By Jenina P. Ibañez, Senior Reporter

THE Public-Private Partnership (PPP) Center wants more projects on health and climate resiliency as it prepares for the next administration.

“With the pandemic still affecting our lives, health projects can help address the challenges that we face in terms of limited hospital beds and facilities, particularly in the regions,” the center said in an e-mail.

“And with the challenge of climate change being felt, worldwide, it becomes imperative for the Philippines to adapt infrastructure that can help mitigate these devastating effects. We have already seen the damage that can be done with the recent destruction brought by Typhoon Odette.”

PPP projects valued at P7.2 billion are in the pipeline, the PPP Center said, covering 63 projects, mostly in the transportation sector.

“Most projects cover transportation (roads, airports, ports),” the center said. “Meanwhile, health, solid waste management projects, water supply projects are of particular interest for local government units.”

The center said that “the next administration can readily pursue and implement these projects.”

PPPs in these sectors are significant because they provide alternative sources for funding amid the government’s limited fiscal space, it added.

“PPPs also allow implementing agencies to gain access to technologies, operational and management expertise that the private sector can provide through their resources, experiences, and expertise.”

The PPP Center maintains that PPPs are still viable options for the next government to roll out infrastructure and development projects.

“As the government continues to grapple with the devastating effects of Typhoon Odette and other climate resiliency issues as well as COVID-19, PPPs can help address the infrastructure gaps in our health and environment sectors.”

The Duterte administration had previously steered clear of PPPs due to allegedly disadvantageous provisions such as subsidies and guarantees.

But the government is working on amending the rules implementing the Build-Operate-Transfer (BOT) Law in a bid to avoid “onerous” contract provisions in PPP projects, or unwarranted guarantees taking up the country’s fiscal space.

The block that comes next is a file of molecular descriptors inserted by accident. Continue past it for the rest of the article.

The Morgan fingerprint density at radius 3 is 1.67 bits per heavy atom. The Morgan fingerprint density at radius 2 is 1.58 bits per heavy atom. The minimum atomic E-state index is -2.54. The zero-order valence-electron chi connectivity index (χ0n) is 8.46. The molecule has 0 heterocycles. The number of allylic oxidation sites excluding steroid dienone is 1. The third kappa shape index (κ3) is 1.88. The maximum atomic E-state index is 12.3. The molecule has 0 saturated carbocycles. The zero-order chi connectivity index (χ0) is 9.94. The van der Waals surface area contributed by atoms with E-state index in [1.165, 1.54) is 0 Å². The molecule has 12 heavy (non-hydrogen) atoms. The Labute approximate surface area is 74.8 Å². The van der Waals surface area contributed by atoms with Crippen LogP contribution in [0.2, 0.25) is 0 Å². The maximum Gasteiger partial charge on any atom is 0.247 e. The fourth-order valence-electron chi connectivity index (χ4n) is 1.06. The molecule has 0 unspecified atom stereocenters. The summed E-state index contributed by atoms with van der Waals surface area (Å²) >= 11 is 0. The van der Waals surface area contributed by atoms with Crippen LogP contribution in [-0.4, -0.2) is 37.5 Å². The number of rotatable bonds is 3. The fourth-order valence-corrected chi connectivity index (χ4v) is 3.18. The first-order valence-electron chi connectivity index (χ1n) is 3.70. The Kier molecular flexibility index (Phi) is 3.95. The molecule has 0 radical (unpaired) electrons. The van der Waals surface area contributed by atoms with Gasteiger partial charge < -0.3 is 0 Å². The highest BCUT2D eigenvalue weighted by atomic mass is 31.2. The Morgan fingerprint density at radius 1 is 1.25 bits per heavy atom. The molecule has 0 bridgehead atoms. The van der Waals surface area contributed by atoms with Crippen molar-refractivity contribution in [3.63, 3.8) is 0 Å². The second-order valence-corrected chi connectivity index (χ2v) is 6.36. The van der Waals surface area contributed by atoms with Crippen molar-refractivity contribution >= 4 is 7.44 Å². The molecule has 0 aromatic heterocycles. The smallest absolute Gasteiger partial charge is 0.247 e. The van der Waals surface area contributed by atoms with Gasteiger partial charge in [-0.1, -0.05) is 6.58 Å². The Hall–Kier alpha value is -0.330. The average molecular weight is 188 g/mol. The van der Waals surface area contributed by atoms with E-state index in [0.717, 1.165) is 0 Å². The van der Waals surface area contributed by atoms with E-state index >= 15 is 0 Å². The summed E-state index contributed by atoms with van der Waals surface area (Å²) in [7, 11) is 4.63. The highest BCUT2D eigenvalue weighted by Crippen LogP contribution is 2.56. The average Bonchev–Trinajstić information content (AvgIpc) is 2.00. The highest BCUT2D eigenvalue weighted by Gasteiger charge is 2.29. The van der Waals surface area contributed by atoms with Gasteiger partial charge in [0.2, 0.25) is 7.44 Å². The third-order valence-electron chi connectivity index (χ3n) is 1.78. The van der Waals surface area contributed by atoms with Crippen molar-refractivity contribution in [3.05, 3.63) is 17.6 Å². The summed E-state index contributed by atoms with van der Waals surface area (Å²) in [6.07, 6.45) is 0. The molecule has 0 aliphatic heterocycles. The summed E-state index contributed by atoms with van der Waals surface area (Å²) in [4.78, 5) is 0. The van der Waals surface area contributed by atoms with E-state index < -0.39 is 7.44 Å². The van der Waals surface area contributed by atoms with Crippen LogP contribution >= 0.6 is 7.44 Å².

President Rodrigo R. Duterte in November — just eight months before a new administration takes office — named Socioeconomic Planning Secretary Karl Kendrick T. Chua as the chairman of a committee that would amend the implementing rules of the law authorizing the private sector to build and operate infrastructure projects.

The PPP Center said discussions on the rule changes are still ongoing, with a stakeholder consultation set to be done this quarter.

Zy-za Nadine Suzara, executive director of the Institute for Leadership, Empowerment, and Democracy (I-LEAD), said the next administration should consider PPPs as an investment strategy for public infrastructure.

These include projects supporting transportation, information and communications technology, disaster risk reduction, and green infrastructure, she said in a Viber message.

“PPPs will allow the next administration to maximize the limited fiscal space due to the impact of the global pandemic and harness private sector expertise and resources.”

John Paolo R. Rivera, an economist at the Asian Institute of Management, said PPPs can help make infrastructure projects more cost efficient than a more bureaucratic public sector.

“At the same time, the checks and balances of public sector practice mitigate the ‘corporateness’ of the project and ensure that it is not business-oriented but rather towards the common good of the public,” he said in a Viber message.

But the government should make sure that the projects prioritize delivering public services, he added, rather than commercialization driven by the private sector recovering costs.

Because the projects still use public funds, Ms. Suzara said that the next administration should ensure evidence-based cost estimates and transparent project development, procurement, and contracting.

“The next administration should also welcome the participation of civil society organizations and the private sector in monitoring projects,” she said.

“These measures are already encapsulated in various rules and regulations of the government but they need to be strongly enforced by the next administration to avoid leakages and corruption.”